2. For location work I use the very heavy Manfrotto 058B tripod with a junior geared head or a good ball head. Other similar tripods from Manfrotto or their sister brand may exist although alot of them now have gone towards lighter weight carbon fibre. But generally you should be aiming for tripods that are designed to take heavier loads as these are the most stable.
      3. For the lighting and good brand of lights from Godox, Elinchrom to Broncolor should be good it comes down often to the modifiers that you are going to use and which ones you need comes down to the type of photography you need to do. As you will see in many of our product tutorials often bare bulb with scrims are used, stripbox and grids are common and the Octabox 150 is a good allrounder but not great to dismantle and setup each time so you may want to consider a good diffusing umbrella might be easier for you.
      Kind regards
      Karl.

  3. Hey Karl,

    I’ve just subscribed to your education. I’m a fan.

    I wish to make the CONE, and I can not find all items. Paper + Plastic

    Do you have any links for buying these?

    Big thanks

    1. Hi thank you, it’s just LEE216 diffusion paper (or you can use architects tracing paper) and it is sitting on top of a clear acetate sheet that you can usually buy from art stores.

  4. Hello Karl,

    I’ve just subscribed to your education. I’m a big fan.

    I was wondering if you can help me in order to find these items on a webstore. Can not find in France …

    I would like to make the CONE, and I can not find any of these items in a store. Paper + Plastic

    Do you have any recommendations? or links to provide for buying these?

    Big thanks

  5. Hi Karl,
    Thanks for the great video! Quick question regarding the set up: I assume it’s glue you used to hold the rings in place. How did you get it off the table top and rings? Any special care or product you had to use?
    Thanks in advance!

    1. Hi Francky, yes a hot glue gun and I’ve not had any tarnishing problems. I suppose you could wait for the glue to cool slightly before fixing. You can see us applying the glue with a stick from the glue gun at the start of the video instead of directly.

  6. Hi! What kind of lights should I use? I don’t have all the materials you have for lighting, but I don’t know what lights I should use?

    1. Hi, what sort of lights options do you have? Speedlites, studio lights maybe even more economic ones such as Godox or Elinchrom or continuous LED lights?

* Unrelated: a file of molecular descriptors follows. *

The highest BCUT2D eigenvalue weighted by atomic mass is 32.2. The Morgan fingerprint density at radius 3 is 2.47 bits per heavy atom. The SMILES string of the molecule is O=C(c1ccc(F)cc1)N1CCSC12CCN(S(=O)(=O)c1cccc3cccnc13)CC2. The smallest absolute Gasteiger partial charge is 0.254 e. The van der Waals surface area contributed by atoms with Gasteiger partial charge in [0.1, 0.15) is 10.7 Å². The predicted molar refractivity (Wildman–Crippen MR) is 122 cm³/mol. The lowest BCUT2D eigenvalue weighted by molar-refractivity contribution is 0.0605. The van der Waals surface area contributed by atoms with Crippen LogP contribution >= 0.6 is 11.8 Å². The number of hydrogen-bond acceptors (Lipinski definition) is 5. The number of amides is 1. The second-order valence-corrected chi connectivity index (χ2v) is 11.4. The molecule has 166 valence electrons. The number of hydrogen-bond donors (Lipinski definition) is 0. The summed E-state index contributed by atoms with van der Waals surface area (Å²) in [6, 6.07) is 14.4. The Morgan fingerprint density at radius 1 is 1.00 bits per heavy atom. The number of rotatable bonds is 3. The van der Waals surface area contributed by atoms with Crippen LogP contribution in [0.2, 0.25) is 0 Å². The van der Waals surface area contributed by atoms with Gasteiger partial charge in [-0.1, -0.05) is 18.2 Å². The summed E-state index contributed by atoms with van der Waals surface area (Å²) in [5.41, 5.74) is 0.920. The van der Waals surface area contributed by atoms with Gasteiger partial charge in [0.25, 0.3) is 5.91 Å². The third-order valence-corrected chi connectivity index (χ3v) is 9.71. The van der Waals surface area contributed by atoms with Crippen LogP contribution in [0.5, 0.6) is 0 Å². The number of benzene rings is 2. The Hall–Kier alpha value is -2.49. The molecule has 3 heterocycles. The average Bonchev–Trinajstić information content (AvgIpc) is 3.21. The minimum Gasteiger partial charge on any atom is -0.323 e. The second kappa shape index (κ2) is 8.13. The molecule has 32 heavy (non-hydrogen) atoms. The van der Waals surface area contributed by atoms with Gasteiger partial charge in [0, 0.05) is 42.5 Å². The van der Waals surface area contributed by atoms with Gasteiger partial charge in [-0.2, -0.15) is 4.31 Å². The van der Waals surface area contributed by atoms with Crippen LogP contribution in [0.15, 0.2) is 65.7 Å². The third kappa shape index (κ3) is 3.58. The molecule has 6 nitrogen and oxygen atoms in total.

7. Hey karl great videos , what can i do to get 1 jewelry to focus stack with less images to stack? i shoot closly to the “ring” so the image will be as sharp as i can , and the camera is standing in front of it , at a straight and surface level . not like you did in the video , it can turn up to 100 photos if i am not increase th f stop , but when i increase it the sharpness decreases aswell .

    1. Hi Hilelkashi, Why do you need to shoot ‘less images’ for the photo stack? If you have set the shot up and you have your camera on a tripod it is very easy to shoot 4, 6, 10 or however many images are necessary for the focus stack. Software such as Helicon puts the stack together for you in a matter of seconds?

          1. The jewelry i shoot takes most of my 77D frame so it will be as sharp , and im with a 100m lens , i use around f8 and 1/200 shutter speed since its the limit when im with the flash probes, and the minimum of photos i take is 60.

            Thanks for answering if you have any tips ill be glad , i saw a proffesional shooting jewelry he was shooting from way higher and tilted camera downwards , i shoot with the camera straight at the jewelry’a hight.

  8. Dear karl,
    thats a very helpful video , i have an important question and im urged to get an answer , why didnt you consider using a product box ? the one thats lit with white led from inside , . also know as photo studio box . im about to work in jewlery photography and i need to finalize whether if its more convenient for me to use a photo box or a cone just like you did(which might be a little bit of a hassle ) as i need to save time and produce a rather consistent group of images
    Thanks in advance ,

    1. Hi, I don’t find they have enough level of control for me to adjust my lighting. Also generally speaking some LED’s don’t reproduce the full range of colour in objects unless they have a very high CRI. There are some expensive jewellery only photography box solutions that I’ve seen that do work well though but I think they were about $2000.